DETROIT — It’s not easy being a Red Wings defenseman the year after Nick Lidstrom retires because somehow people expect you to play like he did, which is just not possible.
The reason that Lidstrom was called “The Perfect Human” was because he made mistakes so rarely for two decades that people struggled to recall them.
When rookie Brendan Smith loses Chicago’s Michal Handzus at the start of the third period of Game 6 and Handzus ties the game at 2, people get upset.
When Smith is on the ice as Bryan Bickell scores the go-ahead goal five minutes later, people start calling for his head.
There are also times when the Wings are in the offensive zone and the puck hops over Smith’s stick into the neutral zone. Of course Lidstrom would have kept the puck in.
But everyone just needs to take a breath and calm down.
Smith is not and is not going to be Lidstrom.
That’s no knock on Smith at all.
It’s just that unlike the soon-to-be-Hall-of-Famer Lidstrom, Smith is going to have growing pains. He’s going to make mistakes, sometimes glaring ones.
That doesn’t mean he’s not going to develop into a solid defenseman.
“What I like about him is that he knows that we think he’s a good player,” Wings coach Mike Babcock said before Game 6. “So when he makes mistakes and you talk to him about it, it’s not the end of the world. It doesn’t just keep vibrating and then he makes another one. He’s been good that way. I really like him. He’s an ultra-competitive guy.
“Smitty, when he makes mistakes, they’re usually mistakes out of trying to make a play versus guys out there hiding and don’t want the puck. He’s not one of them. I think he’s going to get better and better. I think he’s going to support the rush, I think he’s going to score like that. I don’t see him being a visionary on the blue line and being the top guy on your power play, but only time will tell.”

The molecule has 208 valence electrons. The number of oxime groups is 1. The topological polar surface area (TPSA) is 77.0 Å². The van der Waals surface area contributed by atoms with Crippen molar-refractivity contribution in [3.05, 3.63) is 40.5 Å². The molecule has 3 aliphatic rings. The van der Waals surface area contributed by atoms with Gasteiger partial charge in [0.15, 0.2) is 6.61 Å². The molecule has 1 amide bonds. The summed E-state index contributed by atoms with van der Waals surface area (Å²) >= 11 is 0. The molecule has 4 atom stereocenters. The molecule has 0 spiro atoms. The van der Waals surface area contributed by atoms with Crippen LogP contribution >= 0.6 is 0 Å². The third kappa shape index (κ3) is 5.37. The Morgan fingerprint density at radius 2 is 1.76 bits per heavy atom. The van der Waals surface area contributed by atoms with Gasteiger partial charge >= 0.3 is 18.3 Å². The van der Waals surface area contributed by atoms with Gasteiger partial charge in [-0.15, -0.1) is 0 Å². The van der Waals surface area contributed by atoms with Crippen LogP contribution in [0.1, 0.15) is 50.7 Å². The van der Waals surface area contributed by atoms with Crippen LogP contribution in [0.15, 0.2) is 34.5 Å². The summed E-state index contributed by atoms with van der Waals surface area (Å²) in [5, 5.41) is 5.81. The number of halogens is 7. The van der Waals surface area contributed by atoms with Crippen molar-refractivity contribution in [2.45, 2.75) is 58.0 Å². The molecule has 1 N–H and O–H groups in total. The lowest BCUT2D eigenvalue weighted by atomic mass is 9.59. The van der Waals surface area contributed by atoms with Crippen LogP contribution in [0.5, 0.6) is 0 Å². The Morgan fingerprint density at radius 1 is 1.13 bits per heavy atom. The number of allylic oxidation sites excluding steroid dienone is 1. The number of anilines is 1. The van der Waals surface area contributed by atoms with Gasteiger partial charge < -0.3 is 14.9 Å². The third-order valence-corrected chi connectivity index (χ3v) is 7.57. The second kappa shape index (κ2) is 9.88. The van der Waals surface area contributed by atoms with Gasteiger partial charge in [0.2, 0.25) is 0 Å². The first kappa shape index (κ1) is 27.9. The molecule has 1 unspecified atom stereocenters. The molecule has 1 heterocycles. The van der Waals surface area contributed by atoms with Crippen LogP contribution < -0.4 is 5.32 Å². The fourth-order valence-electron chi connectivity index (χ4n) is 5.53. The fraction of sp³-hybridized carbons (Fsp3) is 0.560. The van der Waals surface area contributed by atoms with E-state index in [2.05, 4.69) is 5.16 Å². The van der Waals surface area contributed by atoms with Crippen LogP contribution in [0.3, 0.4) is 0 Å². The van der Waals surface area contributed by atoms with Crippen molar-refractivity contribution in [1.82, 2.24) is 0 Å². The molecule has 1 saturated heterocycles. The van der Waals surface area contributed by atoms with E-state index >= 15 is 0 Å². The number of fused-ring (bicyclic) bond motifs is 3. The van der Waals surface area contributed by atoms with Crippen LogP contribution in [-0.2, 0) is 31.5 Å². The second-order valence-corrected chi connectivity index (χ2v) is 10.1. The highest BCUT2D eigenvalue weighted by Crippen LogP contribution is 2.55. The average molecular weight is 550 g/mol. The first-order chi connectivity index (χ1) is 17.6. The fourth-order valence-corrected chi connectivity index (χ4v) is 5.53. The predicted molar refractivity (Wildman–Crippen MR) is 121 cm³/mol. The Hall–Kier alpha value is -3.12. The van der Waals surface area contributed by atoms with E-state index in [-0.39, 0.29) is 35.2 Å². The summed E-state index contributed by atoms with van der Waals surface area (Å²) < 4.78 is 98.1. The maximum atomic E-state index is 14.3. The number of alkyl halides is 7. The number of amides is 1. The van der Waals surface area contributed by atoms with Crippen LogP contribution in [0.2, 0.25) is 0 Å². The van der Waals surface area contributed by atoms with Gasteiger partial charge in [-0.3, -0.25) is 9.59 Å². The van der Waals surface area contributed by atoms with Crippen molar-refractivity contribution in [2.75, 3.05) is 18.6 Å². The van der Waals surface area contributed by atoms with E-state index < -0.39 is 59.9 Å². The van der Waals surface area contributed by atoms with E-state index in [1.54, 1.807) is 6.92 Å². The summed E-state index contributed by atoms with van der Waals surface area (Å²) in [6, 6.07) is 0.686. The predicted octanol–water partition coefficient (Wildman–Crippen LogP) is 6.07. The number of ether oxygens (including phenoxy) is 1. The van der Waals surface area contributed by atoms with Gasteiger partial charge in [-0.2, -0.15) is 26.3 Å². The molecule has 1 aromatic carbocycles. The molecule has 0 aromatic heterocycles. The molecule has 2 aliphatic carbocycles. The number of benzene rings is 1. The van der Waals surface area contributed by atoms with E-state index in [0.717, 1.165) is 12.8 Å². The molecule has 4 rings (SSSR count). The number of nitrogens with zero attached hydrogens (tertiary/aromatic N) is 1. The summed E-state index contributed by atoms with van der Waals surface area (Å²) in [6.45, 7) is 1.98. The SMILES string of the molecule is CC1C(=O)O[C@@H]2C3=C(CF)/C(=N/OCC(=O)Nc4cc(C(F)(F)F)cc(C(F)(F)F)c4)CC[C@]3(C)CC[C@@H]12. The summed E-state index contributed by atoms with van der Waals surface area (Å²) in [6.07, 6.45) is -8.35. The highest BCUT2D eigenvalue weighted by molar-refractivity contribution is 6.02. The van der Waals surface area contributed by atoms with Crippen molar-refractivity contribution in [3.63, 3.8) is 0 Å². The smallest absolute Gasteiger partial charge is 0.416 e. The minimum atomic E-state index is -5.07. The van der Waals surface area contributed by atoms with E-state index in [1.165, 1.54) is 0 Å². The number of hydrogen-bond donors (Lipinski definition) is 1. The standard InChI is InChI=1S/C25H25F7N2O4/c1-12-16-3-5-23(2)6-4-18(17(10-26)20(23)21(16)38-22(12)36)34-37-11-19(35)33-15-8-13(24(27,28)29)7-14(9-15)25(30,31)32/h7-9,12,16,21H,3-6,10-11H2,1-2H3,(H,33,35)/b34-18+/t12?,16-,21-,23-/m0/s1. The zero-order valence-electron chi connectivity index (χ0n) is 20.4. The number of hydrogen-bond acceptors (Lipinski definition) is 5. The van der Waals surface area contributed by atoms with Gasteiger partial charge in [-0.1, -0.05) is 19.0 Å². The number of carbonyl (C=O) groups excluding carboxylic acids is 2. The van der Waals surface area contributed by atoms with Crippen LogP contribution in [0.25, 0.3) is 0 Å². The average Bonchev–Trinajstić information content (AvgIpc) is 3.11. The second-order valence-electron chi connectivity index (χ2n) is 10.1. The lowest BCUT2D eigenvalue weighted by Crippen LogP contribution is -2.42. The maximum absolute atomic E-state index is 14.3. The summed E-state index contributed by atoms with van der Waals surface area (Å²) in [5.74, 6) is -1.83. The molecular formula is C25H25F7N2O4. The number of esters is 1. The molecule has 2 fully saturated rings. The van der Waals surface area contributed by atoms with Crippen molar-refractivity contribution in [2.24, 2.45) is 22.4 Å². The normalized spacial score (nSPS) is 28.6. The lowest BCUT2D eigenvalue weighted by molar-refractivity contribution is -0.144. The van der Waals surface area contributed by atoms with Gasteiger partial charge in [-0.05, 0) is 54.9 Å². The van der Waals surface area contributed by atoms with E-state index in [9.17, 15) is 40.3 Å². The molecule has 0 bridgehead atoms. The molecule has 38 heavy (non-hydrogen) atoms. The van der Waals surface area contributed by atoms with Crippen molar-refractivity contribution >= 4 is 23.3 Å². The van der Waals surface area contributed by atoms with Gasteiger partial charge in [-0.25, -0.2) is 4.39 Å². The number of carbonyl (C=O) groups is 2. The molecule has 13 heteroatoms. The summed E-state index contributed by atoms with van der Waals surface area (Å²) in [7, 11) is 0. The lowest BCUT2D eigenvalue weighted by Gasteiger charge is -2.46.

Babcock has also pointed out that when defenseman Jonathan Ericsson started playing with the Wings, he was in the third pair and was allowed to get better over time. Ericsson also wasn’t going up against the other team’s top players every game.
Because Lidstrom and Brian Rafalski retired and Brad Stuart returned to San Jose, Smith has been elevated to the second pair in his first full NHL season.
Smith also did not have a training camp because of the lockout.
In 34 regular-season games, Smith had eight assists and was a plus-1. In 13 playoff games, he has two goals, three assists and is a minus-3.
Just for comparison’s sake, look at what Los Angeles Kings defenseman Drew Doughty has done this postseason. In 13 games, he has two goals and three assists and is a minus-1.
Not so different from Smith. The difference is that Doughty, despite being several months younger than Smith, has a lot more NHL experience. He’s been in the league since he was 18 and won a Stanley Cup last season and an Olympic gold medal (with Babcock as coach of Team Canada) in 2010.
Plus, Doughty was the second overall pick in the 2008 NHL Entry Draft. Smith was selected 27th in the 2007 draft.
Smith’s defense partner, Kyle Quincey, 27, understands how difficult it is to learn how to play in the NHL.
“He’s got all of the tools,” Quincey said. “It’s just the little things that I’ve learned over the years that I didn’t learn in my first year. It took me six, seven years to learn.”
The best teacher is experience.
You can practice all you want and play in playoff games at lower levels but the only way to get better is to play in every situation in the regular season and then in every situation in the grind that is the Stanley Cup playoffs.
“He’s a good skater and likes to carry the puck up the ice and I like to watch him,” Quincey said. “Babs gave me the role from Day 1 in training camp to kind of help him come along and it’s just been fun to watch him develop as a player, and he’s going to get better and better.
“I don’t think he’s anywhere near where he can be.”